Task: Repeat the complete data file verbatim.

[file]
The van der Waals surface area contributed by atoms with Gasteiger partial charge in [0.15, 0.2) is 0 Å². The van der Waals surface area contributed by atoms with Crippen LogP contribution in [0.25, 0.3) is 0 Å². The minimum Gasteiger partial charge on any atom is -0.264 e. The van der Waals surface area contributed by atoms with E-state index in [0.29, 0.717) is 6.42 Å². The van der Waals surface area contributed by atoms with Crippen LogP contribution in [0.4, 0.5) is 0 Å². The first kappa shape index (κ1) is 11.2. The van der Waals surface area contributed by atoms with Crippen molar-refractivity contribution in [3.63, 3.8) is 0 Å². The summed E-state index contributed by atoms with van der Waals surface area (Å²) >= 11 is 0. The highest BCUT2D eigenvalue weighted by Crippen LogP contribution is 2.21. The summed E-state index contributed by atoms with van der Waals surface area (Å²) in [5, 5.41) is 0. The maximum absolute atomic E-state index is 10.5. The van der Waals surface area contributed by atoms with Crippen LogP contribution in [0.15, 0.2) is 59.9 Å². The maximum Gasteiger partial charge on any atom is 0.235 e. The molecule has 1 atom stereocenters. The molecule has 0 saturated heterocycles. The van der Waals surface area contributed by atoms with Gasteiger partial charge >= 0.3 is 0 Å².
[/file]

The van der Waals surface area contributed by atoms with Gasteiger partial charge in [0.15, 0.2) is 0 Å². The van der Waals surface area contributed by atoms with Crippen LogP contribution in [0.25, 0.3) is 0 Å². The minimum Gasteiger partial charge on any atom is -0.264 e. The van der Waals surface area contributed by atoms with E-state index in [0.29, 0.717) is 6.42 Å². The van der Waals surface area contributed by atoms with Crippen LogP contribution in [0.4, 0.5) is 0 Å². The first kappa shape index (κ1) is 11.2. The van der Waals surface area contributed by atoms with Crippen molar-refractivity contribution in [3.63, 3.8) is 0 Å². The summed E-state index contributed by atoms with van der Waals surface area (Å²) >= 11 is 0. The highest BCUT2D eigenvalue weighted by Crippen LogP contribution is 2.21. The summed E-state index contributed by atoms with van der Waals surface area (Å²) in [5, 5.41) is 0. The maximum absolute atomic E-state index is 10.5. The van der Waals surface area contributed by atoms with Crippen LogP contribution in [0.15, 0.2) is 59.9 Å². The maximum Gasteiger partial charge on any atom is 0.235 e. The molecule has 1 atom stereocenters. The molecule has 0 saturated heterocycles. The van der Waals surface area contributed by atoms with Gasteiger partial charge >= 0.3 is 0 Å².